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July 1, 2014 Deadline To Provide Ontario’s New Safety Awareness Program To Employees (Your Current Program Is Probably Not Good Enough)

The clock is ticking.  All Ontario employers must provide their workers and supervisors with “basic occupational health and safety awareness training” by July 1st, or they will be in violation of a new regulation under the Occupational Health and Safety Act.  And employers’ in-house safety awareness training provided to workers in the past will likely not meet the new requirements.

There are two types of safety awareness training: worker training and supervisor training, and the government dictates the contents of both.

Obligation is on Employer, not Employees

Every Ontario employer must ensure that their workers and supervisors complete the safety awareness training. The obligation is on the employer, not the employees.

What if the Employer Already Provided Safety Orientation?

If your company already provided safety awareness training to employees, you are not required to provide the new mandatory safety awareness program – as long as your training program includes all of the content required by the Ministry of Labour.  I expect that most employers will want to put all of their employees and supervisors through the new mandatory orientation, using the Ministry of Labour’s training materials, in order to avoid an argument down the road that the employer’s training program did not cover all of the required topics.  In particular, the new regulation requires that the worker and supervisor training cover “roles of the ministry, Workplace Safety and Insurance Board (WSIB), and Health and Safety Associations”,  but those roles have recently changed, so one expects that most employers will not have covered that topic properly in their old in-house safety awareness program.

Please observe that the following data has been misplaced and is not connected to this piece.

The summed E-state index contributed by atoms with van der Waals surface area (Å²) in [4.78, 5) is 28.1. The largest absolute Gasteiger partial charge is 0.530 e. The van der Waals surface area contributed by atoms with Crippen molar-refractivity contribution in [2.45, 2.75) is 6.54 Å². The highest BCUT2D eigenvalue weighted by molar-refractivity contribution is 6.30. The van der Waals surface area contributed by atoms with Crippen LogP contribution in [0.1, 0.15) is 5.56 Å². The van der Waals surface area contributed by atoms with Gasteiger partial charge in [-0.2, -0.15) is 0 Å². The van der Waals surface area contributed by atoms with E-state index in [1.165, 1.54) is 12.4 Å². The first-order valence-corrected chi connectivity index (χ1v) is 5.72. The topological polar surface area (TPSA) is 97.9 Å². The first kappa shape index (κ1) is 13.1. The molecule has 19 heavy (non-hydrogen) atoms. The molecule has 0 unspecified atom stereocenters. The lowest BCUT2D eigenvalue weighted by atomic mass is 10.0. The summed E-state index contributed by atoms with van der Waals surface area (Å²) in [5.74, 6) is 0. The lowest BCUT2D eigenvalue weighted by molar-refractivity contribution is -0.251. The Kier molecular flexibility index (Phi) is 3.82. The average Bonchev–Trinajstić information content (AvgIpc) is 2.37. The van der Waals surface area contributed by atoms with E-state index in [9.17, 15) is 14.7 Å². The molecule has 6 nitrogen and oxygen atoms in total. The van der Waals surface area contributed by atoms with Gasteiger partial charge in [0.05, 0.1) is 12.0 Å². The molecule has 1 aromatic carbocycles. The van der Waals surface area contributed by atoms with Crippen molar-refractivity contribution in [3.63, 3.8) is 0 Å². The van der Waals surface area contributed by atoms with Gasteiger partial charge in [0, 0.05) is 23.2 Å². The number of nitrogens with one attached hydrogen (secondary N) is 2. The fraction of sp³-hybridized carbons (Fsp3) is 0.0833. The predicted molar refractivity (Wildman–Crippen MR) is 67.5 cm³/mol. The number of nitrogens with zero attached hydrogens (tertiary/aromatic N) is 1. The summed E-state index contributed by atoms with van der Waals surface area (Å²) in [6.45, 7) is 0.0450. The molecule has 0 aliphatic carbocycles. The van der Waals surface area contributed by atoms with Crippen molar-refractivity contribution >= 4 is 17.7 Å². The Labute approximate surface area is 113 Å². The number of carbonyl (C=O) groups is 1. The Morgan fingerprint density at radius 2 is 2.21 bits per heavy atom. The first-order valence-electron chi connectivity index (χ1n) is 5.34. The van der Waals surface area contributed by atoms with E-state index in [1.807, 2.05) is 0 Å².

Deadline for New Employees, Supervisors

The deadline for providing the safety awareness training to new employees is “as soon as practicable” after they start working. For supervisors, the deadline is one week after starting to perform work as a supervisor.

Workbooks and E-Learning Tool

One way to complete the new training will be for workers and supervisors to take part in the Ministry of Labour’s one-hour tutorial using the free, online e-learning tools or by printing the hardcopy workbooks:

o        The Worker Health and Safety Workbook is available here (the Employer’s guide to Worker Health and Safety is available here)

o        The Supervisor Health and Safety Workbook is available here (the Employer’s guide to Supervisor Health and Safety is available here)

o        The e-learning training for Workers is available here, and for Supervisors here

The e-learning training includes a few short videos, and a number of quiz questions.

Employer’s May use Own Equivalent Materials

Employers may also opt to use their own training materials, instead of the MOL’s materials. However, the training program for workers must include instruction on the following topics:

o        the duties and rights of workers under OHSA

o        the duties of employers and supervisors under OHSA

o        common workplace hazards and occupational illnesses